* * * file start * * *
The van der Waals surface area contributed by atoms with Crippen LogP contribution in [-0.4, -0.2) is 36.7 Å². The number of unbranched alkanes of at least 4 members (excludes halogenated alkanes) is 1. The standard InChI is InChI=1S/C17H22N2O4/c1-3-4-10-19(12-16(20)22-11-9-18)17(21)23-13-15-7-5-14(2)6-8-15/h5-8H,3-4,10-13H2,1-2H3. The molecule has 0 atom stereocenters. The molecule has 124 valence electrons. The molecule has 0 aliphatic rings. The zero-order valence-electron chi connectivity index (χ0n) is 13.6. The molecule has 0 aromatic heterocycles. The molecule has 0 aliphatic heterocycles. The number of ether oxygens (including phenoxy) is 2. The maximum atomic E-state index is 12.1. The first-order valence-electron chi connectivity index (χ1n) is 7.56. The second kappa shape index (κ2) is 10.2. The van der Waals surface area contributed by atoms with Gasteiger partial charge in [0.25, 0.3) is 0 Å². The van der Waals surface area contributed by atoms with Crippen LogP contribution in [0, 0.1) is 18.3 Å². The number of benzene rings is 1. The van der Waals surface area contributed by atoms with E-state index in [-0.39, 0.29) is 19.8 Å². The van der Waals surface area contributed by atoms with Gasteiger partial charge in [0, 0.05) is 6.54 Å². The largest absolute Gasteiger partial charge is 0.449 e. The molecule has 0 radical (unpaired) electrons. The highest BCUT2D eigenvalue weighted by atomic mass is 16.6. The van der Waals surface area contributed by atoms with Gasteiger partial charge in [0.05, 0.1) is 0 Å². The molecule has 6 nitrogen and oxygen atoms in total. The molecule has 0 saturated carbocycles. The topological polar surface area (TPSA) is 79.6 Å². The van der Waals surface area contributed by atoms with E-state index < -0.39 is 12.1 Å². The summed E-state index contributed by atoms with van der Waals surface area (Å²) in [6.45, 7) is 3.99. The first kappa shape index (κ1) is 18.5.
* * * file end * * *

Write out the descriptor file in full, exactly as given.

The van der Waals surface area contributed by atoms with Crippen LogP contribution in [-0.4, -0.2) is 36.7 Å². The number of unbranched alkanes of at least 4 members (excludes halogenated alkanes) is 1. The standard InChI is InChI=1S/C17H22N2O4/c1-3-4-10-19(12-16(20)22-11-9-18)17(21)23-13-15-7-5-14(2)6-8-15/h5-8H,3-4,10-13H2,1-2H3. The molecule has 0 atom stereocenters. The molecule has 124 valence electrons. The molecule has 0 aliphatic rings. The zero-order valence-electron chi connectivity index (χ0n) is 13.6. The molecule has 0 aromatic heterocycles. The molecule has 0 aliphatic heterocycles. The number of ether oxygens (including phenoxy) is 2. The maximum atomic E-state index is 12.1. The first-order valence-electron chi connectivity index (χ1n) is 7.56. The second kappa shape index (κ2) is 10.2. The van der Waals surface area contributed by atoms with Gasteiger partial charge in [0.25, 0.3) is 0 Å². The van der Waals surface area contributed by atoms with Crippen LogP contribution in [0, 0.1) is 18.3 Å². The number of benzene rings is 1. The van der Waals surface area contributed by atoms with E-state index in [-0.39, 0.29) is 19.8 Å². The van der Waals surface area contributed by atoms with Gasteiger partial charge in [0, 0.05) is 6.54 Å². The largest absolute Gasteiger partial charge is 0.449 e. The molecule has 0 radical (unpaired) electrons. The highest BCUT2D eigenvalue weighted by atomic mass is 16.6. The van der Waals surface area contributed by atoms with Gasteiger partial charge in [0.05, 0.1) is 0 Å². The molecule has 6 nitrogen and oxygen atoms in total. The molecule has 0 saturated carbocycles. The topological polar surface area (TPSA) is 79.6 Å². The van der Waals surface area contributed by atoms with E-state index < -0.39 is 12.1 Å². The summed E-state index contributed by atoms with van der Waals surface area (Å²) in [6.45, 7) is 3.99. The first kappa shape index (κ1) is 18.5.